Robin Wilhoit has become a respected fixture in the community, an acclaimed role model for young women, and a seasoned resource for professionals who are trying to do the best they can in every area of life. It is a careful dance but one worth balancing.

“Give yourself grace and give others grace. The images of perfection on TV aren’t real. You will mess up along the way. Give yourself permission to slow down,” she says. “My hope is that people will be kind to themselves and to others. There is so much benefit if you do both.”

Fun Favorites

Favorite Go-To Sweet or Savory Treat: Dark chocolate caramel squares with sea salt. We keep them on hand.

Favorite Feel-Good Film: When Harry Met Sally

Favorite Way to Decompress: Reading

Favorite Feel-Good Story You’ve Ever Told: Zakai Zeigler, a UT Basketball player, lost his home in a fire in New York. His family lost everything. Vol Nation did a GoFundMe and raised tens of thousands of dollars for them. They’ve moved here now. I interviewed his mom, Charmane, and to sit down with her and hear this story of fortitude, gratefulness … It was impactful.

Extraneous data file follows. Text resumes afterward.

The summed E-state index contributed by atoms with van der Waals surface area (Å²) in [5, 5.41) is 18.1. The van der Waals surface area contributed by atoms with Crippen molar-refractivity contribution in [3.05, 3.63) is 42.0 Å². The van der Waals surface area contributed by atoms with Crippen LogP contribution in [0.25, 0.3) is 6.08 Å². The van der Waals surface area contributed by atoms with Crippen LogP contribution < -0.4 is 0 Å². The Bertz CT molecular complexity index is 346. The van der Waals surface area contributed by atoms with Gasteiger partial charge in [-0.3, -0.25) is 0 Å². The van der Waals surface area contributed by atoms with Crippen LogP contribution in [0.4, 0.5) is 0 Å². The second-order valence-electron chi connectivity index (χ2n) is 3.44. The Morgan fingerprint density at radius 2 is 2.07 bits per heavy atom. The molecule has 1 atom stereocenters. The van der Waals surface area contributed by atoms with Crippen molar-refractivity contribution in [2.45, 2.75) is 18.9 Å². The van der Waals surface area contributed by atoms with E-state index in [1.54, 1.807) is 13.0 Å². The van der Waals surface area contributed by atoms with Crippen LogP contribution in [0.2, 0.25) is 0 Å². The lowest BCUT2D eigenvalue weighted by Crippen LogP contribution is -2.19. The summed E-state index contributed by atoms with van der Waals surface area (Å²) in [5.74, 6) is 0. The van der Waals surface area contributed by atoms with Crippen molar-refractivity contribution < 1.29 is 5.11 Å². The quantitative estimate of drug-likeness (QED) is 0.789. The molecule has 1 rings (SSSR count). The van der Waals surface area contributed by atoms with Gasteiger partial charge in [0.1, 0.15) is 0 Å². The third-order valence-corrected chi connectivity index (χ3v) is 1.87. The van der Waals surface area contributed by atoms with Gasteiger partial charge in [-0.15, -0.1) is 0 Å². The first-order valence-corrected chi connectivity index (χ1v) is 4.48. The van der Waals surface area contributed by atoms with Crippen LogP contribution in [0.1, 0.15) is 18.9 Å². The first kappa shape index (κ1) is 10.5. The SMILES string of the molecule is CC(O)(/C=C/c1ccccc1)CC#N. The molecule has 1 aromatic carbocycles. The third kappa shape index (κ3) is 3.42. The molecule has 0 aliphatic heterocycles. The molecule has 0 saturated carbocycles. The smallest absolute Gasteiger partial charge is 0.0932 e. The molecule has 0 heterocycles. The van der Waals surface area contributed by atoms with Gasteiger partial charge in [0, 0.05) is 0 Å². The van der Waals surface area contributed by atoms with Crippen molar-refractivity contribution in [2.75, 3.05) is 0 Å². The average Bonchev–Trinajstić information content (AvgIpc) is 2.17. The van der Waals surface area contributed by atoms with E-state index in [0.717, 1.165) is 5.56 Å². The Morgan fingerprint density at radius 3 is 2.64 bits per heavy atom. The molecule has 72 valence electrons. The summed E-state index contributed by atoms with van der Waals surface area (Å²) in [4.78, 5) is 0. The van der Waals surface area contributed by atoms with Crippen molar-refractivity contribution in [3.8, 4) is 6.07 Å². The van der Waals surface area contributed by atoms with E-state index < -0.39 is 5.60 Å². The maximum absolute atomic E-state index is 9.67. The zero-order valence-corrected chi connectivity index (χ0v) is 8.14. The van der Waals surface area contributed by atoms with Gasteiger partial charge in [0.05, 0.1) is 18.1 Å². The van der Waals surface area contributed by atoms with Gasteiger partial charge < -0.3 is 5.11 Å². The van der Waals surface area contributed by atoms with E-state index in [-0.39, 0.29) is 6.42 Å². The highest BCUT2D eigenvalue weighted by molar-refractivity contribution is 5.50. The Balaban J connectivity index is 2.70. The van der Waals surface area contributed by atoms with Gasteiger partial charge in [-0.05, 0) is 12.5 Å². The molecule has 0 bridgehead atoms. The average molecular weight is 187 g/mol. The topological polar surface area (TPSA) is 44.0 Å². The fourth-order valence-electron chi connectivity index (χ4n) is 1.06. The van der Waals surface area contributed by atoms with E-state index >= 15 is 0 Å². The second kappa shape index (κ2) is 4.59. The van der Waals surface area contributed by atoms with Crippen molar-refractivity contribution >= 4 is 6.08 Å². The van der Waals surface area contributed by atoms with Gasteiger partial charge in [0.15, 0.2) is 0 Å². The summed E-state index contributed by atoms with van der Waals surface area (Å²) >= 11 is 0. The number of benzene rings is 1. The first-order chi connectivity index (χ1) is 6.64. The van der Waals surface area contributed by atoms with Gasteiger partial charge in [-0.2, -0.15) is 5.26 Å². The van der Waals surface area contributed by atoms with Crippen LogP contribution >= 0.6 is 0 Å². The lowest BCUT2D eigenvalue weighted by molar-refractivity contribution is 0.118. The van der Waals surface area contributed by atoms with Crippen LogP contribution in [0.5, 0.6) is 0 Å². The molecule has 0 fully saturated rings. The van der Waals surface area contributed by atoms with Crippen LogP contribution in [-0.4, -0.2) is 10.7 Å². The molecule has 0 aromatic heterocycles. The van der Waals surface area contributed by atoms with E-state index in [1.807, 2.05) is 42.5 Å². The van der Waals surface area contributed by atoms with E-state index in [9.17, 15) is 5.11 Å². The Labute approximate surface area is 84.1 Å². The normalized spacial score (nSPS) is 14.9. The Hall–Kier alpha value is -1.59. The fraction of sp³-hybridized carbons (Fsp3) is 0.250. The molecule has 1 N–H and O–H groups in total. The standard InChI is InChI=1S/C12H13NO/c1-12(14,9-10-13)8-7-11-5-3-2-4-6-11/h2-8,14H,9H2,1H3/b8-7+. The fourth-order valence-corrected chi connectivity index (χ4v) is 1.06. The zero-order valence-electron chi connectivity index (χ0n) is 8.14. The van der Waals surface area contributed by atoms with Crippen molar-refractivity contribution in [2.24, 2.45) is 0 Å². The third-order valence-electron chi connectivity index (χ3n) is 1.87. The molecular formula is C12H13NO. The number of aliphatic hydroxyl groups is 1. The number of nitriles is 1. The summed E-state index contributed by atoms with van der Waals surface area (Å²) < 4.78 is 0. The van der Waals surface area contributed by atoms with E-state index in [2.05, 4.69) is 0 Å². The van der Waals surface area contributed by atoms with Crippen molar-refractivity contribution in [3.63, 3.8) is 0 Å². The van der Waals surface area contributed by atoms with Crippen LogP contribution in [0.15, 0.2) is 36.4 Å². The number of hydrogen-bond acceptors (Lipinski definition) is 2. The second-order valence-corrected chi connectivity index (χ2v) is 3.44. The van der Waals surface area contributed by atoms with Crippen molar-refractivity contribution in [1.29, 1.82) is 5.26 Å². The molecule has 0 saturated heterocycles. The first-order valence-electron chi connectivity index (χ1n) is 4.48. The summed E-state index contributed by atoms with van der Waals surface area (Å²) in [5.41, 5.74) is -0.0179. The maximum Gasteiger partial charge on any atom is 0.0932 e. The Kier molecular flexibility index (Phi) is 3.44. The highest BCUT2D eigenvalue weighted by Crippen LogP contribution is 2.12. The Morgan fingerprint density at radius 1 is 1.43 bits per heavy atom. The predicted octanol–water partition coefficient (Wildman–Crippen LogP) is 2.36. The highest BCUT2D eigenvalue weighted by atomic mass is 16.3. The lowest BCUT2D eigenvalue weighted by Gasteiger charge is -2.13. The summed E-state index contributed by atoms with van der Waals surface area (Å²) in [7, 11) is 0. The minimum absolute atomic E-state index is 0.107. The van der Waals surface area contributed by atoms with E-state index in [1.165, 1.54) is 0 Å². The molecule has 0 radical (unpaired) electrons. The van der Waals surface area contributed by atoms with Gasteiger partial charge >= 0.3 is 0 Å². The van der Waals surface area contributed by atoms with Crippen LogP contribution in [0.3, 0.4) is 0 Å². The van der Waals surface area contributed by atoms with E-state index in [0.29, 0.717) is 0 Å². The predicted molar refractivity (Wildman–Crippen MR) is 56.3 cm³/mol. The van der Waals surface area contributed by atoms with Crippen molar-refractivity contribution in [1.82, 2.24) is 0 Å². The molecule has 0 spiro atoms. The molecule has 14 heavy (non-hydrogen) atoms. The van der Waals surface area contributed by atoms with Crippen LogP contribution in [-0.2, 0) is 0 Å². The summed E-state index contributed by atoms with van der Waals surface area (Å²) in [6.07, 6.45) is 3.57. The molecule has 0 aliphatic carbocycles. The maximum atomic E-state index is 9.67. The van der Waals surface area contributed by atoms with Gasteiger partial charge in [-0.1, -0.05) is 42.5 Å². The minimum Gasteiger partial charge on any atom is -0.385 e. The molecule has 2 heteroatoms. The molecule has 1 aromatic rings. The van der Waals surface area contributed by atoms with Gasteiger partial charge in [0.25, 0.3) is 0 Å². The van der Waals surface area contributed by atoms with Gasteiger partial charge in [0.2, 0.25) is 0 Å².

Favorite Thing You’re Listening To: “You Might Be Right” podcast hosted by former governors Phil Bredesen and Bill Haslam 

Favorite Thing You’re Reading: Tribe by Sebastian Junger 

Favorite Things You’re Watching: The Lost Kitchen and The Crown 

Favorite Childhood Memory or Feeling: Holding my dad’s finger. My dad passed away in 2013. He was a big man at 6’7” and when I was little, I’d always hold his finger. It’s a feeling I still have.

Favorite Way To Take Your Coffee: With cream, no sugar

Favorite Thing About Being a News Anchor: Having the incredible job to share information that impacts people’s lives. Hands down. It’s a gift to be able to share information that helps people make decisions to better their lives and chart their course. 

Favorite Thing About Knoxville: This is one of the most welcoming communities in the whole country. I’m grateful for the people and to have been a part of the community for so many years.